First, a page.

Sacramento Old City Association (SOCA) President William Burg invited me to give a presentation for SOCA about local radio history on March 9. The presentation was held at Mdtown Village Cafe and lasted over an hour. I captured a lot of it on video for SacTV.com. It was fun because afterward I hung around Midtown for Second Saturday and visited several artistic galleries. The presentation covered almost the entire evolution of radio, mixing national and local history. One of the themes was that Sacramento radio has contributed to national history many times. Another theme is that radio started with the telephone and that’s what’s replacing radio as mobile phones are steadily becoming the most preferred form of popular media.
The SacTV video series is divided into three segments. The first segment covers early history from the invention of radio through the Great Depression. From the earliest stations onward, radio programming was typically sent over telephone lines from the station to a tower and then over the airwaves. During the 1920s the city only had one radio station, which was KFBK on the AM dial. Then Sacramento got its second AM station in 1937 when a city council member named Royal Miller launched KROY. By 1945 the city had a few more stations on the dial, which were KCRA and KXOA. FM stations then began appearing in the post war period, with each of the four being sister properties of the four AM stations. But at that time most people didn’t have FM receivers yet.
The second video segment covers the 1950s through the late 1960s. As television took over as the most popular medium, radio had to find a new way to get people to listen. So they shifted from variety programming to formatted progamming. Pop stations that incorporated rock and roll targeted younger age groups while Middle of the Road (MOR) stations targeted adults who preferred big bands and pop standards. The first stations in Sacramento to play rock and roll were KGMS, KROY and KXOA. The popularity of transistor pocket radios starting in 1957 also helped fuel the craze for teen-oriented stations. By 1962 the main battle for the young audience was between 1240 KROY and 1470 KXOA. KROY became the number one station for a six year run starting in 1968, the same year that 98.5 KZAP began experimenting with freeform radio. Part of KZAP’s appeal was that the playlist wasn’t restricted to the same 40 songs over and over.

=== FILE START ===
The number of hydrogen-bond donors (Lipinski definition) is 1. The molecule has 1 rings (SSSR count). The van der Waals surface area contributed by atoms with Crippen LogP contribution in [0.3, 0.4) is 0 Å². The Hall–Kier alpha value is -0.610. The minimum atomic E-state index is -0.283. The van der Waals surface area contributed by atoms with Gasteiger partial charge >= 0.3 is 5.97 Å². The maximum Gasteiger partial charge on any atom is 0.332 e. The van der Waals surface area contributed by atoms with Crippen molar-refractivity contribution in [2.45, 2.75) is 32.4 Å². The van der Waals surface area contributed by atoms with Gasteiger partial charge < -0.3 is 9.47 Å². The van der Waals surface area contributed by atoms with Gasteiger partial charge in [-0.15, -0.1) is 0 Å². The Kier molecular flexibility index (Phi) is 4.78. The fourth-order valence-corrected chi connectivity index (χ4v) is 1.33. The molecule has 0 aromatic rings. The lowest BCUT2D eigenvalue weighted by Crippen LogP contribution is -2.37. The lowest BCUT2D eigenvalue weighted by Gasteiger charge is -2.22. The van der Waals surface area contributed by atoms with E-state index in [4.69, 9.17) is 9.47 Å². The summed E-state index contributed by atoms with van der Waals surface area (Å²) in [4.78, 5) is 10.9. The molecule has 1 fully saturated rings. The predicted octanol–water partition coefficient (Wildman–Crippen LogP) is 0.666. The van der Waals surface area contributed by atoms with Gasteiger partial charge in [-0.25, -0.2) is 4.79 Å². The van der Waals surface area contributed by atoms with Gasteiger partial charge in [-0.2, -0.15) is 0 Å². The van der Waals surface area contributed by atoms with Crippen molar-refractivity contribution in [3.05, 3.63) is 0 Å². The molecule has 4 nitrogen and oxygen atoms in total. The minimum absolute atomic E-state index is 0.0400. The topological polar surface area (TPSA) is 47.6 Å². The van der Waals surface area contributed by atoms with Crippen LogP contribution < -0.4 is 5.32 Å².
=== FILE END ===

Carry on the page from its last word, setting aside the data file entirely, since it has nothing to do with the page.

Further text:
Due to the fact that my pocket video camera could only record so much, I had to redo the third segment later on, covering the 1970s through the 1990s. The seventies was a period when more FM stations became familiar to Sacramentans, especially by 1979 when new technology made FM more listenable in moving cars. It marked a huge migration of music fans abandoning AM for FM. Despite the fact that KSFM Earth Radio had become very competitive with KZAP, both stations shifted their programming in 1979. KZAP moved from freeform to "Album Oriented Rock," which was the format of a national radio consultant that trimmed the playlist to the most popular rock. Meanwhile, Earth Radio became FM 102 and started playing top 40 music. KROY AM listeners moved to its sister FM station, which became a rock station.
Each decade marked a transition period for radio. In the 1980s FM 102 competed with KWOD and then the return of KROY for the top 40 audience. KZAP had won the rock battle by the middle of the decade but faced a new challenger that had been KPOP, formerly a soul station that briefly experimented with new wave then pop, then rock. It had been consulted by Sac State graduate Rick Carroll, who coined the slogan "rock of the eighties" while he was Program Director at KROQ in Los Angeles and a consultant for MTV. KPOP switched to AOR and became KRXQ. Meanwhile, on the AM dial, Rush Limbaugh helped make KFBK the number one station in town before he moved on to national syndication, eventually becoming the highest paid on air person in radio history.
The video series touches on my experience as Program Director of KWOD in the 1990s, which made national industry news, since it was one of the highest rated independent alternative major market stations in the country. But the entire industry changed starting with the Telecom Act of 1996, which allowed big corporations to borrow as much money as it took to buy out as many mom and pop stations as they could. Sadly, it didn’t work as corporations bought into a bubble of high valuations that eventually came crashing down, leaving the big companies deep in debt. As a cost cutting measure they began automating much of the programming and a lot of it became duplicated nationally, ending an era of localized radio culture.
Public radio still exists as an alternative for people who want musical or educational variety with local flavor mixed in. The future of radio is uncertain, but it’s clear that the heyday was quite a long time ago. Most people still listen to radio on their commutes, but listening time has diminished while new technology provides a wider selection of choices. Radio in many ways has become nostalgia, which is why the SOCA presentation was fun for me. At one time radio had a lot to do with local culture and helping small businesses, but it’s hard to say if that’s true anymore. A deeper look at Sacramento radio history can be found at my site PlaylistResearch.com.